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As tribals are being forcibly evicted, Panna Tiger Reserve in Madhya Pradesh becomes heaven for diamond contractors

Tribals involved in diamond mining
By Ashok Shrimali*
In a move to browbeat tribal villagers of Panna Tiger Reserve Forest, and evict them from in their land, the Madhya Pradesh government has taken the unprecedented step of disconnecting electricity of one of the key villages, Umravan. While the pretext is said to conservation, available facts suggest that diamond mining in the reserve forest area is the main reason.
A small village of about 200, a majority of whose residents is dependent on mining as the main source of livelihood., they earn about Rs 100 to 200 per day. A few of the villagers are involved in collecting dry woods from the forest in order to earn livelihood. Says local social worker Yousuf Beg: "For the last three years “there is a ban on doing farming on their land in name of conservation.”
A highly neglected village, the state officialdom does not even care to provide jobs to the villagers under the National Rural Employment Guarantee Scheme. Worse, the village is devoid of any developmental work for the last three years. There is no ration shop in the village – if they want to buy ration from the public distribution system, they must go six kilometres away.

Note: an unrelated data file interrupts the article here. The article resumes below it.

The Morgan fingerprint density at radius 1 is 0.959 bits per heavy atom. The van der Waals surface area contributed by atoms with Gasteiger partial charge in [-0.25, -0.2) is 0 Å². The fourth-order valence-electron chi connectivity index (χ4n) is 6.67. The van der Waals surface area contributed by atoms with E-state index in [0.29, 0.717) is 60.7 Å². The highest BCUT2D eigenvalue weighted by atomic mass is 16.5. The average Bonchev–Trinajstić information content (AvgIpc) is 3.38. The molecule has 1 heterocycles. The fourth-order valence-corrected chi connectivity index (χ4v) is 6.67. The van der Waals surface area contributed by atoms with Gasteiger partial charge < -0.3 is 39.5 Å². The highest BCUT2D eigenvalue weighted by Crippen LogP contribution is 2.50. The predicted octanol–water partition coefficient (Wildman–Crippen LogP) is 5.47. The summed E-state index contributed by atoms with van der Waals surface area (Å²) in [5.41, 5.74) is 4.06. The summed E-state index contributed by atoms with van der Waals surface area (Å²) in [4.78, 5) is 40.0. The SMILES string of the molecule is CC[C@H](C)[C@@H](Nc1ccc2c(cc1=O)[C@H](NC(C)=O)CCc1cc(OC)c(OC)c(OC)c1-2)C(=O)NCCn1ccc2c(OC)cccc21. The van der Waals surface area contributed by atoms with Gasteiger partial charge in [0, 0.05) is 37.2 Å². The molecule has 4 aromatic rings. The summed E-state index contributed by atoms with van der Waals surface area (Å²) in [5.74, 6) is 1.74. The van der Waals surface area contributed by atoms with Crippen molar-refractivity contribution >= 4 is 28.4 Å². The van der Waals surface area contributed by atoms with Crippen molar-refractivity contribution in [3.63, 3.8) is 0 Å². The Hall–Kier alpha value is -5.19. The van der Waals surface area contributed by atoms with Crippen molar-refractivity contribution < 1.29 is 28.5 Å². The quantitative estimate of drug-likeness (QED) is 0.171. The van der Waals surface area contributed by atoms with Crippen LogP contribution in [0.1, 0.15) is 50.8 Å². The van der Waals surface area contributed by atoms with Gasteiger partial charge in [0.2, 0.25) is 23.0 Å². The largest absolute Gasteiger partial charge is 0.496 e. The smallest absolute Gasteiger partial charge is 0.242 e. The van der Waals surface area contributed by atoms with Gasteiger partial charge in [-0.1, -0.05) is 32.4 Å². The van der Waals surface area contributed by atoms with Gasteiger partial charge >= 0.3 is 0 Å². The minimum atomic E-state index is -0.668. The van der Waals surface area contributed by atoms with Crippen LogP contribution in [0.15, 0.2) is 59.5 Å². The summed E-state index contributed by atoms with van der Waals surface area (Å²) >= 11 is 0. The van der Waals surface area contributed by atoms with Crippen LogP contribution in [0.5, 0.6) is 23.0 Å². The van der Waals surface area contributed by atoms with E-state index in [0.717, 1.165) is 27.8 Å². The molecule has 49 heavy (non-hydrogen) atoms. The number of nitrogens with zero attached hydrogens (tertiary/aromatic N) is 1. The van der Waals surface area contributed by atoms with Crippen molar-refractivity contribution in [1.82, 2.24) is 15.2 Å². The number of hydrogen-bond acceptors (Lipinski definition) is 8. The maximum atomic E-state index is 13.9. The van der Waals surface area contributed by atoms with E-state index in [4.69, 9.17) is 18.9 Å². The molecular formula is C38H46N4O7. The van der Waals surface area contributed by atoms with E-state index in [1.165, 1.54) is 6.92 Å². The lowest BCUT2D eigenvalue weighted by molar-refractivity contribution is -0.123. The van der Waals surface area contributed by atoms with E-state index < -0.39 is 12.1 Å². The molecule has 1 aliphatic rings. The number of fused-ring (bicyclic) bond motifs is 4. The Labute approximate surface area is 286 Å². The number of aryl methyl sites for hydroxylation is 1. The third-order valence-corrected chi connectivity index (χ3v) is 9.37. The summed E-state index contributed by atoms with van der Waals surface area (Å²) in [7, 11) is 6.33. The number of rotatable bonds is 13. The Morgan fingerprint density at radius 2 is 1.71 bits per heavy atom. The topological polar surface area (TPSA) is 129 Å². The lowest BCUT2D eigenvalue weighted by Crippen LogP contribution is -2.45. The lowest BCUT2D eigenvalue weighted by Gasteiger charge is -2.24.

The district officialdom, in fact, is interested in evicting the villagers by hook or by crook for expanding the mining ambitions of the contracts, operating for the state-controlled National Diamond Mining Corporation (NDMC). As for those who live by picking up dry wood from the forest area, they are often harassed by heavily fining anywhere between Rs 1,500 and Rs 5,000.
The situation is such that, a large number of workers, who are involved in mining, suffer from the deadly silicosis disease, but there is no one to treat them. They begin working at the age of 14 or 15, but live for another 20 years before they become victims of the disease. 
Beg says, “Being known for diamond mining, the officialdom believes, mining could continue in the reserve forest, but the villagers cannot live inside. This is one reason why it is doing anything in its capacity to evict the villagers. So much so, that recently, it set free a group of elephants to create havoc in the village. It wants to take advantage of the Supreme Court ruling to continue diamond mining in the reserve forest.”
While the tribals have been told they will have to leave the village, they were also conveyed that they would be given Rs 10 lakh as compensation. “Instead, they were given Rs 7.6 lakh. Even this amount was deposited in their accounts, which are alleged to be theirs, but they do not even have a passbooks of these accounts”, Beg says.
Eviction also took place after a very strange public hearing of the tribal villagers. The hearing was called on June 26 early in the morning at 5.30 am, so that most of the villagers did not attend it. According to Beg, “The hearing was done under the old 1984 land acquisition law, even though the 2013 law is already in force. No social impact assessment was carried out of the village.”
During the public hearing, the villagers were sought answers to just two questions – whether they were interested in land for the land they had lost, or compensation. “By a majority of four, it was decided to provide compensation, and the meeting, headed by the district collected, was wound up, without any discussion”, said Beg.
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*Spot report by senior activist with Mines Minerals and People, Delhi

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